The free rocket threat may not be relevant immediately in the sub continental context. However it is certain that terrorist organisations operating in J&K are likely to draw their lessons form this conflict.
Hence the need to study the equipment employed, its performance and response options. The Hezbollah had as arsenal of some 14,000 of the following class of free or unguided rockets:
- Katyusha Rockets. Alon Ben David, writing in the Janes Defence Weekly (25 July 06 issue) states that the most popular were the Katyusha rockets of 122mm caliber with a range of upto 40 kms.48
- R’aad. The Syrian made 220mm Rocket has a 45 km range and a 50 kg explosive and fragmentation war head. This was used by the Hezbollah to strike Haifa – Israel’s third largest city.49
- Fajr-3. This is an Iranian made 240 mm Rocket with a range of 50kms. This was used by the Hezbollah in its failed attempt to strike the Israeli Air Force (IAF) Base in Northern Israel. 50
- Fajr-5. This is a 330mm Iranian Rocket with a range of 70kms.51
- Zelzal. There are three variants of this Iranian Rocket (Zezal 1,2 and 3). These have a 600kg war head and ranges of 120km, 200km and 400km respectively. The prime feature of this war was the Hezbollah’s massive use of these unguided rockets to strike the Israeli population centres in Northern Israel.52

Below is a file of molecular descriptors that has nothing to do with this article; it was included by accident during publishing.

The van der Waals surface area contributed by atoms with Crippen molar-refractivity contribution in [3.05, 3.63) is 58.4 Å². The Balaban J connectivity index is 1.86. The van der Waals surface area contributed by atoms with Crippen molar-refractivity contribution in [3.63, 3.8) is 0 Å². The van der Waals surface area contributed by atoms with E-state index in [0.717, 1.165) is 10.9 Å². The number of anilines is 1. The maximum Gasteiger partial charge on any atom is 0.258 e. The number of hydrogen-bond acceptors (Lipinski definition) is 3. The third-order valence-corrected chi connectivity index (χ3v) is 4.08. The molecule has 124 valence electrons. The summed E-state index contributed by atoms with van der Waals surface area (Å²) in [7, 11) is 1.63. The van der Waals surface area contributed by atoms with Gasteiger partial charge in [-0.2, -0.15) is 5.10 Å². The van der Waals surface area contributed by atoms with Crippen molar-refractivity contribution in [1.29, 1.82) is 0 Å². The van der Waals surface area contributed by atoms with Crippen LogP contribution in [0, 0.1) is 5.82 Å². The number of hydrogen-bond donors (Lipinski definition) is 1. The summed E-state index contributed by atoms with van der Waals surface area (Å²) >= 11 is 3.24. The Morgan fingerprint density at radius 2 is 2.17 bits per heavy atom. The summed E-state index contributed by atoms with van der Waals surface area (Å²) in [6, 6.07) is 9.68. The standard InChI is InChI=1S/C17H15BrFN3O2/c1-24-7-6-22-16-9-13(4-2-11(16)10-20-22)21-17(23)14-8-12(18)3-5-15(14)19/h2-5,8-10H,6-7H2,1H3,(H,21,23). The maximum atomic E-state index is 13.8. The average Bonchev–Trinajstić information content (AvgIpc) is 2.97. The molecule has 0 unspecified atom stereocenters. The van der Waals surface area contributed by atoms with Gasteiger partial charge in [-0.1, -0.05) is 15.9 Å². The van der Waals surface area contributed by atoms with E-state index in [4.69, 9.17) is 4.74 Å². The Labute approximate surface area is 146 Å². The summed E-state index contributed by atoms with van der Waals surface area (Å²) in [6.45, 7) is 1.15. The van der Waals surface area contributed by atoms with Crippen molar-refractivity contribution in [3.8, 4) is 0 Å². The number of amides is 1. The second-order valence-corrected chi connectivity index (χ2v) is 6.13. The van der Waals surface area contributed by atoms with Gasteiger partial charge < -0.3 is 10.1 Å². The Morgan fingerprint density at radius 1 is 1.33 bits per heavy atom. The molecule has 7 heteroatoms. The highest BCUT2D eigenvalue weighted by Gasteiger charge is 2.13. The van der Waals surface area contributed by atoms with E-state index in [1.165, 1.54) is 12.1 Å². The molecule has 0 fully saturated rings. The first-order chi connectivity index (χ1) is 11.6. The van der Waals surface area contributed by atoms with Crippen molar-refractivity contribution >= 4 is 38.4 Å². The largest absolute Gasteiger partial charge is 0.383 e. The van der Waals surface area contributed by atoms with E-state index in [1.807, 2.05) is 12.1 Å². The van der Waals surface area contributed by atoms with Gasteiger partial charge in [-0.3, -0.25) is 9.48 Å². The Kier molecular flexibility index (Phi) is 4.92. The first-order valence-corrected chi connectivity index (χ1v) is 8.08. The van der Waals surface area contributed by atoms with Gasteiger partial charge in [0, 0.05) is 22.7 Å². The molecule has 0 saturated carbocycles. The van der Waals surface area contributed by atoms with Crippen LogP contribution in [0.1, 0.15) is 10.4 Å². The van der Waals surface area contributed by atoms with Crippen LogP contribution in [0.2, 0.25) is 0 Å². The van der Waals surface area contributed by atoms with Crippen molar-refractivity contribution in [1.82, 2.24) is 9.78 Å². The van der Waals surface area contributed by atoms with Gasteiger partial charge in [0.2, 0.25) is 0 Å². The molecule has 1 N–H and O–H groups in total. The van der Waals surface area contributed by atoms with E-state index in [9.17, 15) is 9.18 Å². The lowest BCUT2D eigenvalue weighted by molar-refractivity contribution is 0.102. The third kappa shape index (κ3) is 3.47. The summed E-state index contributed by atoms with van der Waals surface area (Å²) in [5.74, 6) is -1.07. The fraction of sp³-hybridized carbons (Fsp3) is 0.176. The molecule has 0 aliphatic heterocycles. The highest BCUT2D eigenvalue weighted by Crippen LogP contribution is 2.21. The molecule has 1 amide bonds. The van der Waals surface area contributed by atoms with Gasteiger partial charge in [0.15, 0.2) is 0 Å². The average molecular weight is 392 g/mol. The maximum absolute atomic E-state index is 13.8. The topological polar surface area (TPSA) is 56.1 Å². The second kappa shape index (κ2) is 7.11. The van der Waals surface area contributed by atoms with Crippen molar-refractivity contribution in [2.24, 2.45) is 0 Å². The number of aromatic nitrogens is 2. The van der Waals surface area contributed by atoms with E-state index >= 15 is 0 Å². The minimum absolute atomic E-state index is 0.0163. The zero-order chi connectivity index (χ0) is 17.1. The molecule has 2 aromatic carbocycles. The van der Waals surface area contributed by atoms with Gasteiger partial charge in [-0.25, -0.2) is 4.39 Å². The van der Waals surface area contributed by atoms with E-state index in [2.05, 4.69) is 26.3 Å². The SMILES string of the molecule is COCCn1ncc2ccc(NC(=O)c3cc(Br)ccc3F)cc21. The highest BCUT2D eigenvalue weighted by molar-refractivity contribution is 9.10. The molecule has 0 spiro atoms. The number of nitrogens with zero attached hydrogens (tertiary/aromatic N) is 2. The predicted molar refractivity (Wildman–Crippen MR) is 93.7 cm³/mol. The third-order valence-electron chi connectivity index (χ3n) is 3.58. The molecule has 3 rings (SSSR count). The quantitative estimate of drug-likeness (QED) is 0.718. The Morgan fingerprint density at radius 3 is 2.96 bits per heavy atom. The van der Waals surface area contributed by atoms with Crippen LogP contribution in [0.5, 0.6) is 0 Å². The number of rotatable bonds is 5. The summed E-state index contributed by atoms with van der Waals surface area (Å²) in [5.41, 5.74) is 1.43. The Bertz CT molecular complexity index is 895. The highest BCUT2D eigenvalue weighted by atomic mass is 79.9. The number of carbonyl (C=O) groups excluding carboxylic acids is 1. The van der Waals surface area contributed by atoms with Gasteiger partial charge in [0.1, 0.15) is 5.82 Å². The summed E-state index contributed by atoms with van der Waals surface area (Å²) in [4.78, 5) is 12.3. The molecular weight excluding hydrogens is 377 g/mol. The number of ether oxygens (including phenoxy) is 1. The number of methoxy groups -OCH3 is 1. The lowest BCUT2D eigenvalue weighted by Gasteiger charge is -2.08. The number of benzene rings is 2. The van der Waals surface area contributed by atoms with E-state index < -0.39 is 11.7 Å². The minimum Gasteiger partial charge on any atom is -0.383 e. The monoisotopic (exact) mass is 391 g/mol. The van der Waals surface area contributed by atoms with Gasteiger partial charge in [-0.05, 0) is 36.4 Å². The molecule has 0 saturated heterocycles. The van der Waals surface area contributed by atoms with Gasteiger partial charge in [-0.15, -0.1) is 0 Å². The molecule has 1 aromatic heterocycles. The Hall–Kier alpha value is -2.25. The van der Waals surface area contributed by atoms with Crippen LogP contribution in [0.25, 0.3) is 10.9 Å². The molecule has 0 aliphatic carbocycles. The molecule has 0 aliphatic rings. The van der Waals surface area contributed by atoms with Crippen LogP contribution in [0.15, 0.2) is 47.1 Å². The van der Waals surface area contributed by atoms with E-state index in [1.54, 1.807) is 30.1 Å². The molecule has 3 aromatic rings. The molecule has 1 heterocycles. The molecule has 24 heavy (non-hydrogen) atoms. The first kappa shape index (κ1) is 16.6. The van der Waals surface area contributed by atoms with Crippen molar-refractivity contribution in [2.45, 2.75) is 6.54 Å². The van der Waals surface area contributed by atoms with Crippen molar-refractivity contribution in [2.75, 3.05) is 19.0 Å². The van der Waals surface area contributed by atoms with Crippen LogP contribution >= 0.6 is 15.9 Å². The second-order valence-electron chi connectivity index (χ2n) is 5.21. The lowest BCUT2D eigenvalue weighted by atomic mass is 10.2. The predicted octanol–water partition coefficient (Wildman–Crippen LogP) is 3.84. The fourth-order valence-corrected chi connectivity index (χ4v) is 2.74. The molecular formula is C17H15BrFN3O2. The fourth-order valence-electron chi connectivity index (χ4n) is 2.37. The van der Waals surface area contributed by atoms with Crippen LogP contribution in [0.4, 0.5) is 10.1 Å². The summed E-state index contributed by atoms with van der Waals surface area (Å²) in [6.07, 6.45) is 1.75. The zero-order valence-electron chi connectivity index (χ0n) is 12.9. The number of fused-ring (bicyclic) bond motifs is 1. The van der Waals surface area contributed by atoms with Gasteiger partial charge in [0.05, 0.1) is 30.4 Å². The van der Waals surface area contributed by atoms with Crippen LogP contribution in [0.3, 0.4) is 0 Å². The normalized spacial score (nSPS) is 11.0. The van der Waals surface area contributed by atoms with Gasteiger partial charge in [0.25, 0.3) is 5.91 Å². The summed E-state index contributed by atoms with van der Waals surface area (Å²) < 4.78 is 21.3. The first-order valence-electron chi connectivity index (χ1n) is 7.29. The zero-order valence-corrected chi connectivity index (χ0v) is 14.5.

Impact of Rockets
The Free Rockets of the 122mm Katyusha class were extensively used in the the Second World War by the Russians. They made up for their lack of accuracy by their employment in mass. Not very effective against well entrenched troops, they are nevertheless quite lethal and effective when employed as terror weapons against the civilian targets and crowded population centers. As per Alon Ben David about a million Israeli civilians in Northern Israel were forced to live in bomb shelters for the duration of the war. Another 250,000 fled to Southern Israel. 54 civilians were killed in the rocket attacks and several hundred more were wounded.53
Though the threat from the larger rockets was very effectively tackled by the Israeli Air Force, the relatively unsophisticated 122mm Katyusha Rockets were very hard to locate (especially from the air) and conversely very easy to hide and carry. The Israeli Air Force wasted considerable effort looking for the mobile launchers.
Towards the end of the war it became evident that most of these rockets were fired from “kill boxes” in static, underground and well dug in position 3-4 kms from the border. The Launchers were stored in clusters of ten, hydraulically raised to the surface and fired by remote actuators/ timers. The survivability of these underground kill boxes was exceedingly high. Tank runs to these were well reconnoitered and covered by Hezbollah Anti-tank Missiles and RPG teams. Despite the fierce pounding by the IAF and the Israeli Artillery and tanks, these kept up a steady barrage averaging between 130-200 rockets a day at Israeli Civilian targets. 54